To help pay for college, she began writing stories about horses for children’s magazines. She also wrote articles on horse care for equine publications. She has published more than 10,000 articles and sold over 10,000 stories. A horse in your life: A guide for the new owner was her first book. It was published in 1966 by A.S. Barnes & Company.

Her magazine articles focus on health care, breeding and training, horse behavior/handling, and veterinary topics (horses, cattle). Her husband and she raise beef cattle as well as horses on a ranch in eastern Idaho where their horses are used for cattle work.

It started as a hobby and a love for horses (freelance writing). Soon, it became a way to pay the bills at a struggling family ranch. Her writing became an equivalent to an “off farm job” that she could do at home between checking on cattle and delivering calves.

Heather is a ranch owner who rarely leaves. She has always been at home taking care of the “critters” and staying there as a way of living. Her part-time writing gig has grown to include selling some of her cow herd to her son’s family. She is now a regular contributor to more than 25 magazines for livestock and farm, and 30 publications for horses.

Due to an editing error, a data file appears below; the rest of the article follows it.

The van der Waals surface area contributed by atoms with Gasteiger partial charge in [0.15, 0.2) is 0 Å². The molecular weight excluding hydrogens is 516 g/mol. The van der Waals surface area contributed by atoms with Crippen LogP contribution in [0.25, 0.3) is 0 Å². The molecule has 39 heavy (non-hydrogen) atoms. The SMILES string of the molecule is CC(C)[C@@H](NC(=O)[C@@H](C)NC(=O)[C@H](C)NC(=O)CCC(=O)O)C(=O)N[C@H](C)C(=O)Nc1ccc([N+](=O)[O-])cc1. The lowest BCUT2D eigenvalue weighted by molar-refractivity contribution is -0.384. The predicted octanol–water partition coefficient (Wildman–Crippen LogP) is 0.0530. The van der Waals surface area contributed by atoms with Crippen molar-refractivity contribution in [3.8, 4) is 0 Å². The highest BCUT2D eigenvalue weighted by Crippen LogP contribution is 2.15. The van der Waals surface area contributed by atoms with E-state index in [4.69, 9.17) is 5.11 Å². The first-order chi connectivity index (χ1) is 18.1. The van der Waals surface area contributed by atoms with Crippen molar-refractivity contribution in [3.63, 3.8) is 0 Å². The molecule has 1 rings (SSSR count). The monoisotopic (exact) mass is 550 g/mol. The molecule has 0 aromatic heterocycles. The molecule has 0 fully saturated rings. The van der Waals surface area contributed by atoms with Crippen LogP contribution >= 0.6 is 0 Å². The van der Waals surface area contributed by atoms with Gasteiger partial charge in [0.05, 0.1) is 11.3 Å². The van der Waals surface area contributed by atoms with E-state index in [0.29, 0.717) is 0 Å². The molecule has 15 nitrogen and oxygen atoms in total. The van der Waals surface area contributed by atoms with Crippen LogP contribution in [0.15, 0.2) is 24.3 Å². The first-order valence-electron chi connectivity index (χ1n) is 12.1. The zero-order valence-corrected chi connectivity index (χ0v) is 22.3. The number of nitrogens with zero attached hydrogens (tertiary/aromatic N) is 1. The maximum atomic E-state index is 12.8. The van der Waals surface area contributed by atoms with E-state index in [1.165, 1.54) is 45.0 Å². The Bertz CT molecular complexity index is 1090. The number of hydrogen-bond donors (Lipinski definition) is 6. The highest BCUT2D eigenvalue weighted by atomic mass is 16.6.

Storey’s Guide to Raising Horses and Storey’s Guide to Training Horses are some of the most recent books.

Heather’s latest books are Horse Tales: True Stories From an Idaho Ranch. This collection of horse stories tells about some of her most interesting and challenging horses. Cow Tales; Other True Stories from an Idaho Ranch and Ranch Tales Stories of Dogs and Cats. Her books and articles are mostly about horses or cattle handling, breeding or health care. Her goal was to learn as much as she could about the care and handling of horses or cattle, and to share her experiences with others.

She enjoys riding on her ranch with her youngest grandchildren, who are 14-17 years old. Her oldest granddaughter, Heather Carrie Thomas, who graduated from Carroll College, has been a great help to her. She is now married and lives on a Saskatchewan farm. “Grandma Heather” enjoys special moments with her grandchildren, who share her passion for horses.